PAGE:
|Very easy (
oping prints missing responses,
noping additionally shows them in the graph)
|Very easy (red
! at the graphic, plus listed in the statistics)
|Only shown upon exit
|Updated in real-time, considers all responses since the beginning of the run
oping: Only shown upon exit
noping: Updated in real-time, considers all responses since the beginning of the run
|Updated in real-time, shows statistics for all responses since the beginning of the run, as well as statistics for the most recent 60 responses
|Can redirect output to file?
|Curses full-screen app
oping: Standard output
noping: Curses full-screen app
|Standard output with optional colors and VT100 escapes
|Ignores the terminal size
|Reacts immediately to the terminal size
oping: Ignores the terminal size
noping: Adapts to the terminal size
|Adapts to the terminal size (only the future responses, the past responses are not changed)
FAQ and troubleshooting
I don’t see the block characters, all I see are weird characters such as “â..”.
Your terminal does not seem to support UTF-8. Configure your terminal correctly, switch to another terminal, or just use the
--nounicode option. Also, do not copy-paste the code from the browser, download it instead.
What if I am using PuTTY?
A bit of history
prettyping was originally written in January of 2008, while I was working at Vialink. I noticed that, very often, we were looking at the output of the ping tool to measure the quality of network links, by looking at a combination of packet loss ratio and latency. However, the standard ping output is too verbose, making it hard to have a quick glance at latency. Not just that, but missing/lost packets are not reported at all. Finally, the statistics of the run are only printed at the very end, after ping finishes running. This helpful piece of information should be available all the time.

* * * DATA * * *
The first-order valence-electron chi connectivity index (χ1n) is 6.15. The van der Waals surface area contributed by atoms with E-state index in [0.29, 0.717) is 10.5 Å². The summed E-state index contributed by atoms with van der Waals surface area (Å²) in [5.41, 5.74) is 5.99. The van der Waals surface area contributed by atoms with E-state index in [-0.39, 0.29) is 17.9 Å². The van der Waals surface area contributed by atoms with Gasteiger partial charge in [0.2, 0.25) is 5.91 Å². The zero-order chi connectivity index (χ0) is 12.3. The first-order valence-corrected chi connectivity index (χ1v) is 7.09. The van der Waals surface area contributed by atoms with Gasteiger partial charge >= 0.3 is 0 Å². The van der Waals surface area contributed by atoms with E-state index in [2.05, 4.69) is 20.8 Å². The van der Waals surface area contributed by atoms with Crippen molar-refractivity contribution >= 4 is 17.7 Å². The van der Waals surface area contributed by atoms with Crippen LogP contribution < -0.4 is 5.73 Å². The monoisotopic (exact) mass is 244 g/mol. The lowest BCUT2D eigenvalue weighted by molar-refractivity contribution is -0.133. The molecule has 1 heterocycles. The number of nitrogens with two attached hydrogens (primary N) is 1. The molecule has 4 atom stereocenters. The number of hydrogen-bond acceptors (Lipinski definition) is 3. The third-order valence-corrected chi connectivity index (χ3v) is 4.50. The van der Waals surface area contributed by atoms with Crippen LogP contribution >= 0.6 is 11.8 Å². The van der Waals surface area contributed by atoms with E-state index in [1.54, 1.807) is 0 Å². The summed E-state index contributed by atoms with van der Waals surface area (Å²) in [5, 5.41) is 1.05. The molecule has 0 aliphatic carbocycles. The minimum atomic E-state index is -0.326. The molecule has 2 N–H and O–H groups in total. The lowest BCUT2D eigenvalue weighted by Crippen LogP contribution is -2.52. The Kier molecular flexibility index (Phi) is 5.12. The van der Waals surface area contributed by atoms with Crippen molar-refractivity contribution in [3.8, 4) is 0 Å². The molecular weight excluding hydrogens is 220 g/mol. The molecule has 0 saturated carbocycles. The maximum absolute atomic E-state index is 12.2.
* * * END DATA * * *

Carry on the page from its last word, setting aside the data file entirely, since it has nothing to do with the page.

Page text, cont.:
I observed a common use-case, a common pattern in our daily work, and I noticed that our workflow could have been improved by having better tools. And so I built a better tool. (By the way, this paragraph describes something I do ALL the time.)
prettyping was born. And it received essentially no updates after 2008.
In October 2013, I discovered the spark shell script in github, which made me want to implement a similar output in
prettyping. After a few days, I had implemented many features I wanted to implement for a long time, in addition to the spark-like output. After finishing all these features and polishing them, I submitted this tool to reddit /r/linux and to /r/commandline and received a lot of positive feedback.
Afterwards, it was fixed to works on multiple
awk implementations, to work on Mac OS X (in addition to Linux). People have even made packages for some Linux distros and for Mac OS X brew.
Other interesting projects
- mtr - Combines the functionality of the
ping, shows responses for all hosts in the path.
- oping -
libopingis a C library to generate ICMP echo requests;
opingis a tool that behaves just like the standard
ping, but detects and prints missing responses, and also allows pinging multiple hosts simultaneously;
nopingis a tool with ncurses interface with the same features as
oping, but also highlighting the rtt value and showing live statistics. Since late 2014, it includes
prettyping-inspired graphical output.
- spark - Draws graphs in the shell using Unicode characters.